The Duncan Loop is used to join the tippet to the fly. It provides an excellent sliding loop that can be tightened anywhere on the standing part of the leader.
Eddy lines peel off from the river’s bends, points, and island heads; they provide comfortable lies for fish to hold. Their broken surfaces conceal feeding fish.
Usually the shallow’s edge waters with little cover appear to be devoid of fish. These areas can become feeding lies because hatched insects tend to collect in these slack currents.
False casting is a series of forward and backcasts that do not allow the line to fall on the forward cast position. Hence, the forward cast is treated as just another backcast.
A feeding lane is defined as the horizontal extent a fish will move to feed during an insect emergence. A feeding lane’s width varies according to the following factors: hatch intensity, fish’s size, and fish’s dominance.
In moving water, fish face upstream. Before planning an approach take into account the fish’s location in terms of its exact position and depth.
The angling strategy is to start fishing the weed bed areas first because this is the most likely spot to find feeding fish. Take into account the lake’s temperature, light intensity, and oxygen content.
Flexibility is one of a leader’s most desirable traits. When trying to provide a naturally drifting fly, the flexibility of the leader buffers the effects of turbulent currents.
Float tubes offer still water anglers tremendous advantages. Their soft nylon/neoprene and water junctions dampen sound production and keep your movements quiet.
Foam lines are the surface accumulations of floating matter. Here stillborn, emerging, and drowned terrestrial insects are collected.
The follow through comes after the hard stop segment of the cast. It is done to keep tension on the bottom leg of the loop so that the line will fire out at a fast speed.
1. Aim for a specific target.
A freestone stream’s water source is either snowmelt or rainfall, so they rely upon precipitation for their flow volume. Freestones generally have steep gradients characterized by areas of rapid and fast currents.
The grease line presentation furnishes a broadside drift of the fly making the fly’s wide silhouette more visible to the fish. The stream currents playing upon the fly materials make it come alive as it drifts downstream.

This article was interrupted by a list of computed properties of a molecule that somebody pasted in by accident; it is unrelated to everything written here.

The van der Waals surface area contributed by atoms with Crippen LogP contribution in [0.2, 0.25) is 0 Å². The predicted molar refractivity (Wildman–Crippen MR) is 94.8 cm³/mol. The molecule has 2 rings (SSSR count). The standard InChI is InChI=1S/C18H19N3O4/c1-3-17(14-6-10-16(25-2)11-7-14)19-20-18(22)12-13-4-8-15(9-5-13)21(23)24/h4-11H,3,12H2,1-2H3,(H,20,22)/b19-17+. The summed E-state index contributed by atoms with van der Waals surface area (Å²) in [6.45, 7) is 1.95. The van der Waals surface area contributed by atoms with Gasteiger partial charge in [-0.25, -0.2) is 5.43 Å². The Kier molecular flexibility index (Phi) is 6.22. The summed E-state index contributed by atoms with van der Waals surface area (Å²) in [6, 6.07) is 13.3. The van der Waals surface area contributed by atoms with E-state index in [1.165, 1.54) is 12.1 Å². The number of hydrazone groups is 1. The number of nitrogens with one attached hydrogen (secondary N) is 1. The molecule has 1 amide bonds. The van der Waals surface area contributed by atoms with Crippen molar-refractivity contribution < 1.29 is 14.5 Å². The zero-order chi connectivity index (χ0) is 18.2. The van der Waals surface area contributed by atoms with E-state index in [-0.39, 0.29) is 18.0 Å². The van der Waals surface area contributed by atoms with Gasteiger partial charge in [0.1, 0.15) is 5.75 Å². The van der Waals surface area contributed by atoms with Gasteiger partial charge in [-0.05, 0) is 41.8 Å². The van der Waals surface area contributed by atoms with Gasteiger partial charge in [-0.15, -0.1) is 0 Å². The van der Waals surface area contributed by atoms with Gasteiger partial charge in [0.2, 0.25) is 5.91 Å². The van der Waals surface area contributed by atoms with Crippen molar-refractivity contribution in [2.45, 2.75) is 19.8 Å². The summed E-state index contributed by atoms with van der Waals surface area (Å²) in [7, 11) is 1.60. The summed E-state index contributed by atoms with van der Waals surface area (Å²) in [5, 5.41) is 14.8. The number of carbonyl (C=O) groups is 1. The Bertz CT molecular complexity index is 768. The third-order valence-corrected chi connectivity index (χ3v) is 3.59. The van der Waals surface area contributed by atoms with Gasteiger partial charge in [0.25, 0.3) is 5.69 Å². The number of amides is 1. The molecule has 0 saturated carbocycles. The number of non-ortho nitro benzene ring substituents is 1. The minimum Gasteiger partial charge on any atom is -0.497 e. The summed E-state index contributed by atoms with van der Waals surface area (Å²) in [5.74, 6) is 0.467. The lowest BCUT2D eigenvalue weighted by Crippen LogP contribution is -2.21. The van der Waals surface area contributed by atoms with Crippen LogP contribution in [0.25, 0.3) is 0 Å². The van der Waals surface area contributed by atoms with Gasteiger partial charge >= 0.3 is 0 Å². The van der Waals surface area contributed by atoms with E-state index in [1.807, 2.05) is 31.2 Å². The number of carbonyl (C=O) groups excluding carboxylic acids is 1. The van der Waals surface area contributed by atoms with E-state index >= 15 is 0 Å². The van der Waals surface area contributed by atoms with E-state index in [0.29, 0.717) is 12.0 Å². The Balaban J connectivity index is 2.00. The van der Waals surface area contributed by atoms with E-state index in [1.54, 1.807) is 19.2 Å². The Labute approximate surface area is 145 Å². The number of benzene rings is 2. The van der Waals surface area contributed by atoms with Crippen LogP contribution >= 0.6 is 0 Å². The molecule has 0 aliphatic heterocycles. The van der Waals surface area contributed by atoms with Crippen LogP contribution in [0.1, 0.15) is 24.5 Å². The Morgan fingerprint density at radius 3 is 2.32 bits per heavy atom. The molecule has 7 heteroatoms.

The hand twist retrieve is done by grasping the line between the line hand’s thumb and first two fingers and pulling an inch or two of line into the palm of your hand. Next, drop the pulled line and rotate the wrist so your fingers are back in the original position and repeat this procedure by grasping the line again.
During heavy hatches the fish may hold just below the surface which restricts their vision window. When hatches are sparse fish hold deeper so that they can view a wider area looking for insects and deeper holding fish may see you better.
Hip boots are good for hiking through wet, brushy areas where you seldom experience a difficult wade; moreover, they are fine for most wetland and beaver pond fishing. The disadvantage is that during a plunge hip boots readily fill with water and severely weigh you down, restricting swimming.
For a short time each spring the shoreline shallows lose their ice lid first while the deeper water is still ice covered. This is a prime time for foraging fish.
Complete the first 3 steps of the clinch knot.
Streams entering a lake provide a food supply and a change in both water temperature and oxygenation. Also, inlet streams concentrate fish at spawning times.
The basic steps in tying any knot correctly are: (1) forming, (2) lubricating, (3) drawing tightly, and (4) trimming.
An additional modification of the wet fly swing is employed to accommodate the greatest density lines, such as lead core and deep water express. With ease, the line is cast quartering downstream.
The general rule is to select long leaders for floating lines and short leaders for sinking lines. Why?